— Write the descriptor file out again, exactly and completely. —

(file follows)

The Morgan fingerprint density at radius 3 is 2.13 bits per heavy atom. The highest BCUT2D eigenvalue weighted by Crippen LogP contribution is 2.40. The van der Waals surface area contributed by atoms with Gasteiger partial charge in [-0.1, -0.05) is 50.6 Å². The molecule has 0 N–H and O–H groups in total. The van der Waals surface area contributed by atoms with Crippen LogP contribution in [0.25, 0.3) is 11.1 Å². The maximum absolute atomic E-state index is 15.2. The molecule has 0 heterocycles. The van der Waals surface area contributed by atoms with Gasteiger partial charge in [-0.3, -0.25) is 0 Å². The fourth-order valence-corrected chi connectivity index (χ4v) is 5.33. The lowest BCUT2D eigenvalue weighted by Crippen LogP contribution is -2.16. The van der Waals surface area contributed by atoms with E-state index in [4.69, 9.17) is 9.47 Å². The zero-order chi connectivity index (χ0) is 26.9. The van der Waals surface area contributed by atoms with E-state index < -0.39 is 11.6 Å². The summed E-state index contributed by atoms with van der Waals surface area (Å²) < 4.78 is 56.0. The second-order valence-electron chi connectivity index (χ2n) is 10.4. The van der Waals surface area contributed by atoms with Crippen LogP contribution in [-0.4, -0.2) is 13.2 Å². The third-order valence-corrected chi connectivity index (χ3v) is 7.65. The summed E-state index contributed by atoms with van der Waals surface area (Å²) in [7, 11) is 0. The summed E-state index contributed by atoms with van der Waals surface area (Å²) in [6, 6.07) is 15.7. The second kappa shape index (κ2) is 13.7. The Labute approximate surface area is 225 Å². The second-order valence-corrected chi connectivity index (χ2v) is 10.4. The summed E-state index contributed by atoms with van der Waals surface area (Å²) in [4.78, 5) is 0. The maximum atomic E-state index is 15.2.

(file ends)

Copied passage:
The Morgan fingerprint density at radius 3 is 2.13 bits per heavy atom. The highest BCUT2D eigenvalue weighted by Crippen LogP contribution is 2.40. The van der Waals surface area contributed by atoms with Gasteiger partial charge in [-0.1, -0.05) is 50.6 Å². The molecule has 0 N–H and O–H groups in total. The van der Waals surface area contributed by atoms with Crippen LogP contribution in [0.25, 0.3) is 11.1 Å². The maximum absolute atomic E-state index is 15.2. The molecule has 0 heterocycles. The van der Waals surface area contributed by atoms with Gasteiger partial charge in [-0.3, -0.25) is 0 Å². The fourth-order valence-corrected chi connectivity index (χ4v) is 5.33. The lowest BCUT2D eigenvalue weighted by Crippen LogP contribution is -2.16. The van der Waals surface area contributed by atoms with E-state index in [4.69, 9.17) is 9.47 Å². The zero-order chi connectivity index (χ0) is 26.9. The van der Waals surface area contributed by atoms with E-state index < -0.39 is 11.6 Å². The summed E-state index contributed by atoms with van der Waals surface area (Å²) < 4.78 is 56.0. The second-order valence-electron chi connectivity index (χ2n) is 10.4. The van der Waals surface area contributed by atoms with Crippen LogP contribution in [-0.4, -0.2) is 13.2 Å². The third-order valence-corrected chi connectivity index (χ3v) is 7.65. The summed E-state index contributed by atoms with van der Waals surface area (Å²) in [7, 11) is 0. The summed E-state index contributed by atoms with van der Waals surface area (Å²) in [6, 6.07) is 15.7. The second kappa shape index (κ2) is 13.7. The Labute approximate surface area is 225 Å². The second-order valence-corrected chi connectivity index (χ2v) is 10.4. The summed E-state index contributed by atoms with van der Waals surface area (Å²) in [4.78, 5) is 0. The maximum atomic E-state index is 15.2.